In two cases in which the plaintiffs alleged that the debt collector defendants violated the FDCPA by sharing information about their debts with third party vendors used to prepare collection letters, an Illinois federal district court rejected the plaintiffs’ attempts to have their cases remanded to state court based on a lack of Article III standing.   The decisions are at variance with recent New York federal court decisions.

In making their FDCPA claims, the plaintiffs relied on the Eleventh Circuit’s ruling in Hunstein v. Preferred Collection and Management Services that a debt collector’s transmittal of debt information to its letter vendor could violate the FDCPA’s limits in Section 1692c(b) on third party communications.  Originally filed in Illinois state court, the plaintiffs’ lawsuits were removed by the defendants to federal court.  Both plaintiffs filed motions to remand their cases to state court based on their lack of Article III standing.  In response, the debt collectors argued that the consumers had met the requirements for standing in federal court.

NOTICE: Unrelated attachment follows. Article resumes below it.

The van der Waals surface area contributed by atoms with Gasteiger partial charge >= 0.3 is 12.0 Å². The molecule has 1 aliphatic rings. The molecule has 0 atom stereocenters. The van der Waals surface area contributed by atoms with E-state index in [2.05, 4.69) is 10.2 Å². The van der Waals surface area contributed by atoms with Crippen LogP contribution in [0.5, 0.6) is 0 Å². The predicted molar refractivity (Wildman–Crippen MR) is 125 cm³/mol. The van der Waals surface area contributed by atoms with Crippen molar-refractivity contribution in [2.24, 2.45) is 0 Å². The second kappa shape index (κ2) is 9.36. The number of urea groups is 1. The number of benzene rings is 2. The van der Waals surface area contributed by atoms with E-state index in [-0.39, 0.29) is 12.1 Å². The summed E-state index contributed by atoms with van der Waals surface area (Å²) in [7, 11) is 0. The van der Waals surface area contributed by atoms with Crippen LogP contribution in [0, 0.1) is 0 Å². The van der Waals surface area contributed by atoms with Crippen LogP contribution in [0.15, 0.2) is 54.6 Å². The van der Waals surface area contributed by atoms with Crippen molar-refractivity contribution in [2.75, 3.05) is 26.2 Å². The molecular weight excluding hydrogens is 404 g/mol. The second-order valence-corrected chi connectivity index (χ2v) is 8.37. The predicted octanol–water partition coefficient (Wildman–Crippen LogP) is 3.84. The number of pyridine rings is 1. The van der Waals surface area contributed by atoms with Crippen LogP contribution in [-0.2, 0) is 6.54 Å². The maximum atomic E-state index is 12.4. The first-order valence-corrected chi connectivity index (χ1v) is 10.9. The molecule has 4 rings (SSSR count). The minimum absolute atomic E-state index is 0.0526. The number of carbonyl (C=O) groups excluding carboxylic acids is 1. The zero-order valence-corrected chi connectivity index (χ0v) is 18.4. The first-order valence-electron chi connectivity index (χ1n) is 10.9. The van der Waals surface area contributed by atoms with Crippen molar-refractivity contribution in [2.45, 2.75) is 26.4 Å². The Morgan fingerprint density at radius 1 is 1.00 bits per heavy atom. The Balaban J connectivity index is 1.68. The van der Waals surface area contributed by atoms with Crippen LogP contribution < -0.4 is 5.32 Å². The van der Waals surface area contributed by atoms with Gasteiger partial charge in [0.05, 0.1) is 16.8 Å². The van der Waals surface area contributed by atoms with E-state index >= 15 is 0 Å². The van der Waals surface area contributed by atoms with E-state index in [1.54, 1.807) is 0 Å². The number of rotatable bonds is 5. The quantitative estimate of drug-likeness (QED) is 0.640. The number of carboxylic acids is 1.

In Keller v. Northstar Location Services and Thomas v. Unifin, Inc., the debt collectors argued that the plaintiffs had alleged an intangible but concrete harm because their claims alleged that they suffered an invasion of privacy.  In making this argument, the debt collectors also relied on Hunstein, in which the Eleventh Circuit concluded that the alleged violation of FDCPA Section 1692c(b) had a close relationship to the harm resulting from the common law tort of invasion of privacy, specifically the private disclosure of private facts.  The Eleventh Circuit held that a violation of FDCPA Section 1692c(b) gives rise to a concrete injury-in-fact for Article III standing.

Based on Hunstein and Seventh Circuit precedent, the district court agreed with the debt collectors and concluded that the plaintiffs had Article III standing to bring their FDCPA claims.  Accordingly, the district court denied both motions to remand.

In July 2021, a New York federal district court dismissed six class action Hunstein “copycat” cases for lack of Article III standing.  In dismissing the cases, the district court concluded that the plaintiffs’ speculative claims of potential future harm through the release of information by the mailing vendors used by the debt collector defendants could not support Article III standing.